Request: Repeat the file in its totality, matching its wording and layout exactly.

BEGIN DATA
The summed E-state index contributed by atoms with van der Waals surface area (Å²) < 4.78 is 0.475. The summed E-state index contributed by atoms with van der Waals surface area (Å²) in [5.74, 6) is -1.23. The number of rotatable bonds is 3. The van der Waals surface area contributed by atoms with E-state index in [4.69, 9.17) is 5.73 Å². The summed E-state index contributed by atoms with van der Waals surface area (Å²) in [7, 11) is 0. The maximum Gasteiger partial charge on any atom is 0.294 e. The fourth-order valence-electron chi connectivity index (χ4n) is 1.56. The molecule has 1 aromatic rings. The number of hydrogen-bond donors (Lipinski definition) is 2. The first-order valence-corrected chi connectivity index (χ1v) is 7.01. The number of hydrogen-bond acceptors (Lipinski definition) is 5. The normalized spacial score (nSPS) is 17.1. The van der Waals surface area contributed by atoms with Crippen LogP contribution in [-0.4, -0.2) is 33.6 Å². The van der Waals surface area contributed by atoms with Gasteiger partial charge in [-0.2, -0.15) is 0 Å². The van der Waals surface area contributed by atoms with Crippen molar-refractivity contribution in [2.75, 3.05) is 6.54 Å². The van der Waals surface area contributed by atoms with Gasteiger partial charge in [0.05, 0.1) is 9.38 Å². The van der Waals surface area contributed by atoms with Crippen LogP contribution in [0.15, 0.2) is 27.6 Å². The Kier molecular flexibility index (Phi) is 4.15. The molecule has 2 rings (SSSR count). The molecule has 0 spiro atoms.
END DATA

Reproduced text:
The summed E-state index contributed by atoms with van der Waals surface area (Å²) < 4.78 is 0.475. The summed E-state index contributed by atoms with van der Waals surface area (Å²) in [5.74, 6) is -1.23. The number of rotatable bonds is 3. The van der Waals surface area contributed by atoms with E-state index in [4.69, 9.17) is 5.73 Å². The summed E-state index contributed by atoms with van der Waals surface area (Å²) in [7, 11) is 0. The maximum Gasteiger partial charge on any atom is 0.294 e. The fourth-order valence-electron chi connectivity index (χ4n) is 1.56. The molecule has 1 aromatic rings. The number of hydrogen-bond donors (Lipinski definition) is 2. The first-order valence-corrected chi connectivity index (χ1v) is 7.01. The number of hydrogen-bond acceptors (Lipinski definition) is 5. The normalized spacial score (nSPS) is 17.1. The van der Waals surface area contributed by atoms with Crippen LogP contribution in [-0.4, -0.2) is 33.6 Å². The van der Waals surface area contributed by atoms with Gasteiger partial charge in [-0.2, -0.15) is 0 Å². The van der Waals surface area contributed by atoms with Crippen molar-refractivity contribution in [2.75, 3.05) is 6.54 Å². The van der Waals surface area contributed by atoms with Gasteiger partial charge in [0.05, 0.1) is 9.38 Å². The van der Waals surface area contributed by atoms with Crippen LogP contribution in [0.15, 0.2) is 27.6 Å². The Kier molecular flexibility index (Phi) is 4.15. The molecule has 2 rings (SSSR count). The molecule has 0 spiro atoms.